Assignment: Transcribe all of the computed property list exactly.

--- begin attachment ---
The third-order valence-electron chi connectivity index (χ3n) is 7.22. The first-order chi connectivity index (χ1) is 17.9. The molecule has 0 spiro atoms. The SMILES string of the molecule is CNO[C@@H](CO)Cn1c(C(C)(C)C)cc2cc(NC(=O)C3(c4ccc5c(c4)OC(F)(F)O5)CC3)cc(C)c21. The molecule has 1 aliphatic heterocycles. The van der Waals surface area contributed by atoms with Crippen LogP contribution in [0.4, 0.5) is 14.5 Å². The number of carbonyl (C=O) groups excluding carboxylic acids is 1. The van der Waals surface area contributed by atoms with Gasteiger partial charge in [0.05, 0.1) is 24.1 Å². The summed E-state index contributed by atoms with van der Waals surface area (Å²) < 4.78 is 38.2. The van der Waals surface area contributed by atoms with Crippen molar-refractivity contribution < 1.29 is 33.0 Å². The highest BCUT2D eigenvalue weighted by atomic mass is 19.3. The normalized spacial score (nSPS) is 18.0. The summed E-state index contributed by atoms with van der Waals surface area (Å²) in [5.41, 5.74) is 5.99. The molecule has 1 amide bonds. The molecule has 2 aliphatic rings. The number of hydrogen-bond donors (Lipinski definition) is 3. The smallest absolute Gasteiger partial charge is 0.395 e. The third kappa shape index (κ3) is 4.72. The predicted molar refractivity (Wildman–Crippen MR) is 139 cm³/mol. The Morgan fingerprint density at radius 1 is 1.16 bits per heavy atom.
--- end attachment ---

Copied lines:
The third-order valence-electron chi connectivity index (χ3n) is 7.22. The first-order chi connectivity index (χ1) is 17.9. The molecule has 0 spiro atoms. The SMILES string of the molecule is CNO[C@@H](CO)Cn1c(C(C)(C)C)cc2cc(NC(=O)C3(c4ccc5c(c4)OC(F)(F)O5)CC3)cc(C)c21. The molecule has 1 aliphatic heterocycles. The van der Waals surface area contributed by atoms with Crippen LogP contribution in [0.4, 0.5) is 14.5 Å². The number of carbonyl (C=O) groups excluding carboxylic acids is 1. The van der Waals surface area contributed by atoms with Gasteiger partial charge in [0.05, 0.1) is 24.1 Å². The summed E-state index contributed by atoms with van der Waals surface area (Å²) < 4.78 is 38.2. The van der Waals surface area contributed by atoms with Crippen molar-refractivity contribution < 1.29 is 33.0 Å². The highest BCUT2D eigenvalue weighted by atomic mass is 19.3. The normalized spacial score (nSPS) is 18.0. The summed E-state index contributed by atoms with van der Waals surface area (Å²) in [5.41, 5.74) is 5.99. The molecule has 1 amide bonds. The molecule has 2 aliphatic rings. The number of hydrogen-bond donors (Lipinski definition) is 3. The smallest absolute Gasteiger partial charge is 0.395 e. The third kappa shape index (κ3) is 4.72. The predicted molar refractivity (Wildman–Crippen MR) is 139 cm³/mol. The Morgan fingerprint density at radius 1 is 1.16 bits per heavy atom.